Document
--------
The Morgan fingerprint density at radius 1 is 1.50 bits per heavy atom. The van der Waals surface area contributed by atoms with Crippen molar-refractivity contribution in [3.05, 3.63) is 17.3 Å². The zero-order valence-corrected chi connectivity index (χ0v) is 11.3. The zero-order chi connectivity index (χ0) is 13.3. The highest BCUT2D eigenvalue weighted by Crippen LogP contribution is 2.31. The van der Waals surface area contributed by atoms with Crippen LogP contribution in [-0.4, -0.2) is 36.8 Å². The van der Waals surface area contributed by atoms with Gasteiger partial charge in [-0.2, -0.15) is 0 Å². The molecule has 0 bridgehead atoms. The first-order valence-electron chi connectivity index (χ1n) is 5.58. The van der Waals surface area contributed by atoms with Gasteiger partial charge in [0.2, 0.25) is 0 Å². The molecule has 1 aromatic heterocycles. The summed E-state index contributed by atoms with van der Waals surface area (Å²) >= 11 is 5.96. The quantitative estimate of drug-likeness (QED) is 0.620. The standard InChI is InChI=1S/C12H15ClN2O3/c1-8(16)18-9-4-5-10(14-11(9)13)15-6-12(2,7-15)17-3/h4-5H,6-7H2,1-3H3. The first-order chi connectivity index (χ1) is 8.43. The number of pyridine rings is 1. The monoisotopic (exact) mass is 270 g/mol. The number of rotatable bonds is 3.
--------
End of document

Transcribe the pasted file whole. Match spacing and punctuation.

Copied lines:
The Morgan fingerprint density at radius 1 is 1.50 bits per heavy atom. The van der Waals surface area contributed by atoms with Crippen molar-refractivity contribution in [3.05, 3.63) is 17.3 Å². The zero-order valence-corrected chi connectivity index (χ0v) is 11.3. The zero-order chi connectivity index (χ0) is 13.3. The highest BCUT2D eigenvalue weighted by Crippen LogP contribution is 2.31. The van der Waals surface area contributed by atoms with Crippen LogP contribution in [-0.4, -0.2) is 36.8 Å². The van der Waals surface area contributed by atoms with Gasteiger partial charge in [-0.2, -0.15) is 0 Å². The molecule has 0 bridgehead atoms. The first-order valence-electron chi connectivity index (χ1n) is 5.58. The van der Waals surface area contributed by atoms with Gasteiger partial charge in [0.2, 0.25) is 0 Å². The molecule has 1 aromatic heterocycles. The summed E-state index contributed by atoms with van der Waals surface area (Å²) >= 11 is 5.96. The quantitative estimate of drug-likeness (QED) is 0.620. The standard InChI is InChI=1S/C12H15ClN2O3/c1-8(16)18-9-4-5-10(14-11(9)13)15-6-12(2,7-15)17-3/h4-5H,6-7H2,1-3H3. The first-order chi connectivity index (χ1) is 8.43. The number of pyridine rings is 1. The monoisotopic (exact) mass is 270 g/mol. The number of rotatable bonds is 3.